(Bloomberg) -- As planemakers focus on delivering record jetliner backlogs at the expense of designing new models, airlines are keener than ever to secure an edge over rivals with the latest onboard upgrades and gizmos.
That might mean snazzy new business seats each costing more than a family car, or cheap and cheerful innovations aimed at making 10 hours in coach just a little more bearable.
The 2018 Aircraft Interiors Expo in Hamburg -- the industry’s biggest event devoted solely to the inside of the aircraft -- featured the following highlights, some more likely to make it to market than others:
Tired of waiting for the food trolley to went its way slowly to your seat? Switzerland’s Bucher Aerospace is developing a galley for wide-body aircraft that doubles as a food kiosk, allowing passengers to wander up for peanuts or a soft drink at any time. The technology also features electronic inventory management, so that flight attendants will know for sure if there’s another vegetarian meal on board and where it’s hiding. With Bucher offering insulated trolleys for at-seat dining, the kitchen has no need for a cooling unit, shaving 200 kilograms off the weight of the aircraft.
Tweets in the Bathroom
Airbus SE is seeking to improve the ambience of aircraft washrooms by piping in a soundtrack of birdsong. Sound engineers will take the background noise of the aircraft engine as the basic element and compose fitting accompaniments from the dawn chorus to be played over the top.
Seats That Snitch
Soisa Aircraft Interiors of Mexico showcased technology that integrates ambient lighting into the seat headrest. The advantage: you find your place faster, and the seat can point you toward the nearest emergency exit. On the other hand, the color-scheme can also tell the flight attendant -- and those around you -- if you’re not buckled up when the warning light is on, leading to an embarrassing moment but potentially saving airlines millions in damages claims from passengers who suffer bumps and bruises during turbulence.
Standing Room Only
Plane washrooms are a focus for designers because they add weight but provide zero revenue. Zodiac Aerospace is offering a modification that converts one of four lavatories in the center of a wide-body jet into two urinals. That means shorter lines for male passengers, and would allow another facility to be made female-only. Deployed in the rear of an aircraft, the same design could create space for a cubicle accessible to people with disabilities.
An End to Bag Wars?
One innovation that’s about to become a reality is an overhead luggage compartment that could make squabbles for the last empty locker a thing of the past. Designed by FACC AG for Airbus, the Airspace XL Bin boasts capacity for 60 percent more bags and will make its debut on American Airlines A320 aircraft next year. Items are stored vertically and the bin expands into the aisle to create extra space, while still allowing the person in the aisle seat to stand upright. The design is based on luggage allowance data for 120 airlines and scrutiny of thousands of actual bags, including wheels and handles.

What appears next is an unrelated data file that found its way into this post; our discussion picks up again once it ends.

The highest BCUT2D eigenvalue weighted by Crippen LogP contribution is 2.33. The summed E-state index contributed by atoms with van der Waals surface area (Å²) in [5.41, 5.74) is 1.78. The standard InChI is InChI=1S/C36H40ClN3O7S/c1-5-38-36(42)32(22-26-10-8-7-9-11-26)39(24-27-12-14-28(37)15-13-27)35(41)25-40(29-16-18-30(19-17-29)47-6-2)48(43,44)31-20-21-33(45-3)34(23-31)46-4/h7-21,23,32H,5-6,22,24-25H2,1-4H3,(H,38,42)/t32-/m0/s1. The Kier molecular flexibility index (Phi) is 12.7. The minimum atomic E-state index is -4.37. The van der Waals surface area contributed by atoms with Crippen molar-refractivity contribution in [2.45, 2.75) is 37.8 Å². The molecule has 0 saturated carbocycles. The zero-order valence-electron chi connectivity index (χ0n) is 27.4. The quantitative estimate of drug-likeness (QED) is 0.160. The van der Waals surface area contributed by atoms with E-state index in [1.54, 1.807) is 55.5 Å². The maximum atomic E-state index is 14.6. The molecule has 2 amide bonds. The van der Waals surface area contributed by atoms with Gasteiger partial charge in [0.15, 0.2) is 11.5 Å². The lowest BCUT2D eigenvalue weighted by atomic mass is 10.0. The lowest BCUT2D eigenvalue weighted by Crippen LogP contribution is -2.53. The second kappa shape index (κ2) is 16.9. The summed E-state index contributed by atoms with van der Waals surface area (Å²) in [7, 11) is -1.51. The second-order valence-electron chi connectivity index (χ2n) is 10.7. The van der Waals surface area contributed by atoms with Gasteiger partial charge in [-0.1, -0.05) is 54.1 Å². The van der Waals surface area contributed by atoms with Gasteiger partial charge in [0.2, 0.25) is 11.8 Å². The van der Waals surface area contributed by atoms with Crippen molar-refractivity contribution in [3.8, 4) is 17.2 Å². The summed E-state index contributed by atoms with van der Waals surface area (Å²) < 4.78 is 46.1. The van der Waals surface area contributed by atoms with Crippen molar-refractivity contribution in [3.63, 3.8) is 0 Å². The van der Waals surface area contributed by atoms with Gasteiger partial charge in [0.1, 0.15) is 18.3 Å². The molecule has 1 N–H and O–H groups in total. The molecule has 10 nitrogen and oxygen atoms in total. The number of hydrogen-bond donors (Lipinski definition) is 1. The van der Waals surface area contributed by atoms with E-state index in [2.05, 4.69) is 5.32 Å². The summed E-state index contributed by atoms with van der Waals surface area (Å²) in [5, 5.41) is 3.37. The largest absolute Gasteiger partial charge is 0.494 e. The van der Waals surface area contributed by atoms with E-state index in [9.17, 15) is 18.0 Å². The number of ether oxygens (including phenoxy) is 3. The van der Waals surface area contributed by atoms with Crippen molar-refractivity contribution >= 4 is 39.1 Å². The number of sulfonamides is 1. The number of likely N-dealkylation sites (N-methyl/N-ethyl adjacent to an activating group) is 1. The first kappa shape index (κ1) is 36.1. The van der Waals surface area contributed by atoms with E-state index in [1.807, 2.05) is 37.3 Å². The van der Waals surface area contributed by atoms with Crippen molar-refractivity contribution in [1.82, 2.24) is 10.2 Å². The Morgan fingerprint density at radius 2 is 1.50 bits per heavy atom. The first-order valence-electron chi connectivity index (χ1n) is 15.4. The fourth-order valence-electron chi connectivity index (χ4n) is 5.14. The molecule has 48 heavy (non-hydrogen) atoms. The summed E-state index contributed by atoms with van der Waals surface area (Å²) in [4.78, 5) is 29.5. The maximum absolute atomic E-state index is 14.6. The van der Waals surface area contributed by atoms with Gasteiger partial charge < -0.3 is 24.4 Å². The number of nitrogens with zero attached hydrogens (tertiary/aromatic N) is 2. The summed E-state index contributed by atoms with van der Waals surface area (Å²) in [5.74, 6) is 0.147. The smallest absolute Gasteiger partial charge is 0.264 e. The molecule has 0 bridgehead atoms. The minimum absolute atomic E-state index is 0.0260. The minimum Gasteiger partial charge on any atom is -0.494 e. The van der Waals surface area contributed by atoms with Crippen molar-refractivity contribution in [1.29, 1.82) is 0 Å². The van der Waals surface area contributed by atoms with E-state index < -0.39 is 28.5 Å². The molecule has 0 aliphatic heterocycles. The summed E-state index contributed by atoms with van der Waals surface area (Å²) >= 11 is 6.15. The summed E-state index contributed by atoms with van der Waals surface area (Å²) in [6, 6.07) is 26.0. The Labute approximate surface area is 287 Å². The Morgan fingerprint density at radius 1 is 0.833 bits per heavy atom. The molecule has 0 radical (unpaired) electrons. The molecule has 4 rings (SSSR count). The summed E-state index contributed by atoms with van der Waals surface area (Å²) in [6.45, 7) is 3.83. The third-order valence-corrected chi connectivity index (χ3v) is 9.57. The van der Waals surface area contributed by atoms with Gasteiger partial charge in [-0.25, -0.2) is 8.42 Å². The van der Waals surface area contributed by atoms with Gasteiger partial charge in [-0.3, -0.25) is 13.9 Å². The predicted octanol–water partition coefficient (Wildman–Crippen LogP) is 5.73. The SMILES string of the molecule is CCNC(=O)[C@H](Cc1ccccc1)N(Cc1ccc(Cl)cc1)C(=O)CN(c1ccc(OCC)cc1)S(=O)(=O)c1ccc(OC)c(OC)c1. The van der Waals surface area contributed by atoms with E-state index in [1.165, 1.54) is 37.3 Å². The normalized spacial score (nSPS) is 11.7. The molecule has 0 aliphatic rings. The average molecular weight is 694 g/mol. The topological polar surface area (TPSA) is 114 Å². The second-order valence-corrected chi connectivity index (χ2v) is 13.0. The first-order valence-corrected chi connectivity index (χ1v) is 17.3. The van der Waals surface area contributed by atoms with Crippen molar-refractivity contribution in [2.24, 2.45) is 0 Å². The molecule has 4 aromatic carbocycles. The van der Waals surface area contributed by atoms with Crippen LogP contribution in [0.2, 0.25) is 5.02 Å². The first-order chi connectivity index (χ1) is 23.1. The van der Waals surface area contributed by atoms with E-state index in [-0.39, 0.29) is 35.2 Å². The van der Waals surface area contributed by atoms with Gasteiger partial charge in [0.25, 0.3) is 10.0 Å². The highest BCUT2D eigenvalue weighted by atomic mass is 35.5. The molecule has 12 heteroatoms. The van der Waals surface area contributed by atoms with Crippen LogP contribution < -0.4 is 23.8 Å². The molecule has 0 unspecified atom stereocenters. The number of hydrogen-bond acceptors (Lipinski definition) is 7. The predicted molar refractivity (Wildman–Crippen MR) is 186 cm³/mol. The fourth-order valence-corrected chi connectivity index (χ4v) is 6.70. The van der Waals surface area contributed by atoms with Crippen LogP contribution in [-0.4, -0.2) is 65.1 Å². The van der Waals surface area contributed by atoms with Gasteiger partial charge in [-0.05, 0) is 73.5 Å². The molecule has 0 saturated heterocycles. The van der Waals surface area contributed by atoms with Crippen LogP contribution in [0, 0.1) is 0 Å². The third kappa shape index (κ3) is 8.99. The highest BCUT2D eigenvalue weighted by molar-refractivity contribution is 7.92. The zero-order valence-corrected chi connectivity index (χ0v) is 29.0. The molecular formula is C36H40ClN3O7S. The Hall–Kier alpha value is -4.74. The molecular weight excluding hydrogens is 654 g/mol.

Qatar Airways last year revealed what it reckons will be game-changing seats allowing groups of passengers to sit facing each other, but other approaches offer similar flexibility. Airbus is promoting Paperclip Design’s “Butterfly’’ berth featuring a lie-flat bed that can be converted into two premium-economy seats if corporate bookings dry up. And it takes a cabin attendant just one minute to make the change. Seat weight is another major focus, with Britain’s Rebel.aero developing a concept model that features only 40 components and weighs 6 kilos -- half of the current standard. The middle berth of three can also be shifted forward a few inches to allow all passengers to use their armrests, and the seat pad can be partially folded, helping children to sit more easily and giving passengers a bigger area to stand up in.
Sleeping in the Hold
Airbus made Hamburg headlines with a plan to offer passengers sleeper compartments in the cargo holds of A330 jets. In fact the design utilizes existing sleep space set aside for crew, something that’s not required on shorter long-haul trips. Passengers would keep their regular seats for take-off and landing and snooze in between. The space could also be used for a meeting room and children’s play area, though there’ll be no windows.
©2018 Bloomberg L.P.